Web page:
Omar qualified in 2003 from the University of Glasgow, winning the prize for conservative dentistry as an undergraduate. In 2005, he became a practice principal and subsequently a vocational trainer with the responsibility of training newly qualified dentists. He was awarded the Diploma of Membership of the Faculty of General Dental Practitioners, Royal College of Surgeons of England in 2007 and the Diploma of Membership of the Faculty of Dental Surgery, Royal College of Physicians and Surgeons of Glasgow in 2008.
Whilst working in general practice, he undertook advanced training in restorative dentistry at the Eastman Dental Institute, completing the Certificate in Restorative Dental Practice. On completion of four years of specialist training in periodontics, he was awarded Masters in Clinical Dentistry from King’s College London and Membership in Periodontics from Royal College of Surgeons, Edinburgh. He previously worked at Guy’s Hospital, London at a consultant level and undertakes all aspects of periodontal therapy including surgical, non-surgical, muco-gingival, crown lengthening and implant therapy. As well as providing periodontal care at the practice, he has a special interest in the association between periodontal disease and diabetes. In 2015, he received the Ron F. Wilson award from King’s College London for clinical research and has presented his research internationally.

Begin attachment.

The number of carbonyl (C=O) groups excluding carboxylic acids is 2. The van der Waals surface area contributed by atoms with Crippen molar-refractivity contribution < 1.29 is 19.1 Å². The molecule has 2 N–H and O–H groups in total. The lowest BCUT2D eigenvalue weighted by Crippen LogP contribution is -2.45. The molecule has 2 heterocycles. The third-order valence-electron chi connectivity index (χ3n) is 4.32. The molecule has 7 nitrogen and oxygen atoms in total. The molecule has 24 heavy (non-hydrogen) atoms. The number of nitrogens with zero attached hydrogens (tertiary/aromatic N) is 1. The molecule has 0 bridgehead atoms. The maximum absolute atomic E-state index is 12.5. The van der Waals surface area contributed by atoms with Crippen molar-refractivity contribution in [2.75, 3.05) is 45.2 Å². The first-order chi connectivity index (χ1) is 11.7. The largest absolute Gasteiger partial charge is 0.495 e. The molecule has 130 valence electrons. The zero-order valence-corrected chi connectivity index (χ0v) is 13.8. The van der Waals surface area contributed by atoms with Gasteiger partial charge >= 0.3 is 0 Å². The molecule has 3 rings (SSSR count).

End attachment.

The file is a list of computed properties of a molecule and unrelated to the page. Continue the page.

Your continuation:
For a number of years, he has been an examiner for the Royal College of Surgeons examining the Licence in Dental Surgery, the oldest continuously existing dental qualification in the United Kingdom.
Omar is a keen golfer and tennis player and enjoys hill walking and long-distance running at the weekends. He also has a degree in computing and a passion for all things technological. He is happy to accept referrals for periodontal assessment and management.
Periodontitis is the inflammation of the gums and supporting structures of the teeth – also known as gum disease. Unlike gingivitis, an earlier stage of gum disease, periodontitis cannot be reversed, only controlled – and that’s when specialist treatment is required.
The root cause of gum disease is bacterial build-up in the form of dental plaque. This causes inflammation and infection, which gradually spreads to the supporting structures of the tooth. If left untreated, periodontitis can cause the gums to recede and can even destroy the underlying jawbone, leading to the need for tooth removal.
Treatments range from robust hygiene care, to remove disease-causing plaque and tartar, to deep cleansing, which involves cleaning under the gum line – a local anaesthetic is required for this. In severe cases, surgery may be required to lift the gum for cleaning and reshape it for future protection. When gum disease is too advanced, tooth extraction is the only remaining option.
The first thing to do is visit your dentist for a thorough check-up of your teeth and gums. The dentist can measure the extent of the gum disease and will arrange a referral to our in house-specialist if appropriate. X-rays may also be needed to see the amount of bone that has been lost. If your dentist identifies a serious problem, you will be referred to our in-house specialist.